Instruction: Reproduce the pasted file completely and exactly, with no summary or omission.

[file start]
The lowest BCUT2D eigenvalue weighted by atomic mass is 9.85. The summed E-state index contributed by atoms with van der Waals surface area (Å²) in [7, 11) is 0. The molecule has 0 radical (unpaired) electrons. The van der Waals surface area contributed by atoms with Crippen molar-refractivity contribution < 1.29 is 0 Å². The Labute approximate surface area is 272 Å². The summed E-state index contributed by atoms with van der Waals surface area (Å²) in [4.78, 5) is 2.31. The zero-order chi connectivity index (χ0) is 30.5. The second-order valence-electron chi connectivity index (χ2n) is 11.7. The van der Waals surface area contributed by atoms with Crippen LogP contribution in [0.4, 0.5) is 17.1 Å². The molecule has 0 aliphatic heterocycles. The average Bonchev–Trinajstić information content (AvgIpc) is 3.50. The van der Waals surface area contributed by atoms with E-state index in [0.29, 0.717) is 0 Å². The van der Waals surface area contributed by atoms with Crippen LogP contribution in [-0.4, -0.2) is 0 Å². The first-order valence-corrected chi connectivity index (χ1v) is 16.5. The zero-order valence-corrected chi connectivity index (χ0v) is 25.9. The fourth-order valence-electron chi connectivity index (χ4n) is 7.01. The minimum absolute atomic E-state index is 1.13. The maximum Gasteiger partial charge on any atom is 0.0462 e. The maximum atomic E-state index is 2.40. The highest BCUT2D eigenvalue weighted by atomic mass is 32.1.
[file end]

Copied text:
The lowest BCUT2D eigenvalue weighted by atomic mass is 9.85. The summed E-state index contributed by atoms with van der Waals surface area (Å²) in [7, 11) is 0. The molecule has 0 radical (unpaired) electrons. The van der Waals surface area contributed by atoms with Crippen molar-refractivity contribution < 1.29 is 0 Å². The Labute approximate surface area is 272 Å². The summed E-state index contributed by atoms with van der Waals surface area (Å²) in [4.78, 5) is 2.31. The zero-order chi connectivity index (χ0) is 30.5. The second-order valence-electron chi connectivity index (χ2n) is 11.7. The van der Waals surface area contributed by atoms with Crippen LogP contribution in [0.4, 0.5) is 17.1 Å². The molecule has 0 aliphatic heterocycles. The average Bonchev–Trinajstić information content (AvgIpc) is 3.50. The van der Waals surface area contributed by atoms with E-state index in [0.29, 0.717) is 0 Å². The van der Waals surface area contributed by atoms with Crippen LogP contribution in [-0.4, -0.2) is 0 Å². The first-order valence-corrected chi connectivity index (χ1v) is 16.5. The zero-order valence-corrected chi connectivity index (χ0v) is 25.9. The fourth-order valence-electron chi connectivity index (χ4n) is 7.01. The minimum absolute atomic E-state index is 1.13. The maximum Gasteiger partial charge on any atom is 0.0462 e. The maximum atomic E-state index is 2.40. The highest BCUT2D eigenvalue weighted by atomic mass is 32.1.